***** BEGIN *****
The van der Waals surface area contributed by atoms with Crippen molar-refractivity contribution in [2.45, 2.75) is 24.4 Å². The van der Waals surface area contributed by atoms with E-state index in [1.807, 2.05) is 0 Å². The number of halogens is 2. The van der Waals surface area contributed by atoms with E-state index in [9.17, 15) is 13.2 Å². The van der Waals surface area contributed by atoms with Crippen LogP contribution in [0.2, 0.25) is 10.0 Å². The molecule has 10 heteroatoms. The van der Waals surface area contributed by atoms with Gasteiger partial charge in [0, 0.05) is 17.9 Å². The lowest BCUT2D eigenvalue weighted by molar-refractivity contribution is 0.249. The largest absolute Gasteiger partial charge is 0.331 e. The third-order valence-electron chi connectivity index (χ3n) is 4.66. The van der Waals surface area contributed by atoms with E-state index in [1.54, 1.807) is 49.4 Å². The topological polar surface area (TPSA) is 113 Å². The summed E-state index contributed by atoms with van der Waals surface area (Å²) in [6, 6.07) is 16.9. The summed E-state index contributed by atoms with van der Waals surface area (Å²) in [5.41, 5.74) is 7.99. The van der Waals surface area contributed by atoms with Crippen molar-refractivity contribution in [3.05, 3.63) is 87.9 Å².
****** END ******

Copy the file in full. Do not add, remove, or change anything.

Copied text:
The van der Waals surface area contributed by atoms with Crippen molar-refractivity contribution in [2.45, 2.75) is 24.4 Å². The van der Waals surface area contributed by atoms with E-state index in [1.807, 2.05) is 0 Å². The number of halogens is 2. The van der Waals surface area contributed by atoms with E-state index in [9.17, 15) is 13.2 Å². The van der Waals surface area contributed by atoms with Crippen LogP contribution in [0.2, 0.25) is 10.0 Å². The molecule has 10 heteroatoms. The van der Waals surface area contributed by atoms with Gasteiger partial charge in [0, 0.05) is 17.9 Å². The lowest BCUT2D eigenvalue weighted by molar-refractivity contribution is 0.249. The largest absolute Gasteiger partial charge is 0.331 e. The third-order valence-electron chi connectivity index (χ3n) is 4.66. The van der Waals surface area contributed by atoms with E-state index in [1.54, 1.807) is 49.4 Å². The topological polar surface area (TPSA) is 113 Å². The summed E-state index contributed by atoms with van der Waals surface area (Å²) in [6, 6.07) is 16.9. The summed E-state index contributed by atoms with van der Waals surface area (Å²) in [5.41, 5.74) is 7.99. The van der Waals surface area contributed by atoms with Crippen molar-refractivity contribution in [3.05, 3.63) is 87.9 Å².